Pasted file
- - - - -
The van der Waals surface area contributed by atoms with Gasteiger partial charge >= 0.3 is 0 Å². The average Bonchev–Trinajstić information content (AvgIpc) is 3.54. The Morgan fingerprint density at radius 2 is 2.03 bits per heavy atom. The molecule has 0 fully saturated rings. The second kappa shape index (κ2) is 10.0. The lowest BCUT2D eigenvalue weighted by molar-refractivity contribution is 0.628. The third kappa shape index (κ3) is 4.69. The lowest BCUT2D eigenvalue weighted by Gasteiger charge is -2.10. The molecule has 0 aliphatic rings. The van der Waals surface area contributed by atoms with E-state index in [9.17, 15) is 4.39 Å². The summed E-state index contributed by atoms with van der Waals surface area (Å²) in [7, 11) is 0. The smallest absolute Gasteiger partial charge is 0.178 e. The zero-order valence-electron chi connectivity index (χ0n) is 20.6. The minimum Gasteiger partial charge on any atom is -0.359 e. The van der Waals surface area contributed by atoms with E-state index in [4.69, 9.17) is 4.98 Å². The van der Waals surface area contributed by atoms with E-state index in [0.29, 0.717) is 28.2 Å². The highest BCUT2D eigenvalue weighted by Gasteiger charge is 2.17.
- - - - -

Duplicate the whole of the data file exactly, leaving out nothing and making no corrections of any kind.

The van der Waals surface area contributed by atoms with Gasteiger partial charge >= 0.3 is 0 Å². The average Bonchev–Trinajstić information content (AvgIpc) is 3.54. The Morgan fingerprint density at radius 2 is 2.03 bits per heavy atom. The molecule has 0 fully saturated rings. The second kappa shape index (κ2) is 10.0. The lowest BCUT2D eigenvalue weighted by molar-refractivity contribution is 0.628. The third kappa shape index (κ3) is 4.69. The lowest BCUT2D eigenvalue weighted by Gasteiger charge is -2.10. The molecule has 0 aliphatic rings. The van der Waals surface area contributed by atoms with E-state index in [9.17, 15) is 4.39 Å². The summed E-state index contributed by atoms with van der Waals surface area (Å²) in [7, 11) is 0. The smallest absolute Gasteiger partial charge is 0.178 e. The zero-order valence-electron chi connectivity index (χ0n) is 20.6. The minimum Gasteiger partial charge on any atom is -0.359 e. The van der Waals surface area contributed by atoms with E-state index in [4.69, 9.17) is 4.98 Å². The van der Waals surface area contributed by atoms with E-state index in [0.29, 0.717) is 28.2 Å². The highest BCUT2D eigenvalue weighted by Gasteiger charge is 2.17.